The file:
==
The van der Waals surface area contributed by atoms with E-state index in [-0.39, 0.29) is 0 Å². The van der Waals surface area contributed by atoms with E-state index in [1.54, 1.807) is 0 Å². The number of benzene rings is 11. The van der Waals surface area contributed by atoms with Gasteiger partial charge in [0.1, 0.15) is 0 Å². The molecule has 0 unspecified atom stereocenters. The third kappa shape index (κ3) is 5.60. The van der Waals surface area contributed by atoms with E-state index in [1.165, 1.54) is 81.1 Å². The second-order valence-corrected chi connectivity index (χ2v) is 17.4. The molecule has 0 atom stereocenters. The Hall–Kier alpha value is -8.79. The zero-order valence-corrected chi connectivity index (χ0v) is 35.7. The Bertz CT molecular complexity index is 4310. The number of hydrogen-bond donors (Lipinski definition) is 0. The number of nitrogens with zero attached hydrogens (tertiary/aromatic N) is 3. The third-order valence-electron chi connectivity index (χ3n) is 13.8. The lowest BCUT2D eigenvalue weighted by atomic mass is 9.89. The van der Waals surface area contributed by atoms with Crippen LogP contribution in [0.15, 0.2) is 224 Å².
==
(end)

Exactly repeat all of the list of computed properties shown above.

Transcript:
The van der Waals surface area contributed by atoms with E-state index in [-0.39, 0.29) is 0 Å². The van der Waals surface area contributed by atoms with E-state index in [1.54, 1.807) is 0 Å². The number of benzene rings is 11. The van der Waals surface area contributed by atoms with Gasteiger partial charge in [0.1, 0.15) is 0 Å². The molecule has 0 unspecified atom stereocenters. The third kappa shape index (κ3) is 5.60. The van der Waals surface area contributed by atoms with E-state index in [1.165, 1.54) is 81.1 Å². The second-order valence-corrected chi connectivity index (χ2v) is 17.4. The molecule has 0 atom stereocenters. The Hall–Kier alpha value is -8.79. The zero-order valence-corrected chi connectivity index (χ0v) is 35.7. The Bertz CT molecular complexity index is 4310. The number of hydrogen-bond donors (Lipinski definition) is 0. The number of nitrogens with zero attached hydrogens (tertiary/aromatic N) is 3. The third-order valence-electron chi connectivity index (χ3n) is 13.8. The lowest BCUT2D eigenvalue weighted by atomic mass is 9.89. The van der Waals surface area contributed by atoms with Crippen LogP contribution in [0.15, 0.2) is 224 Å².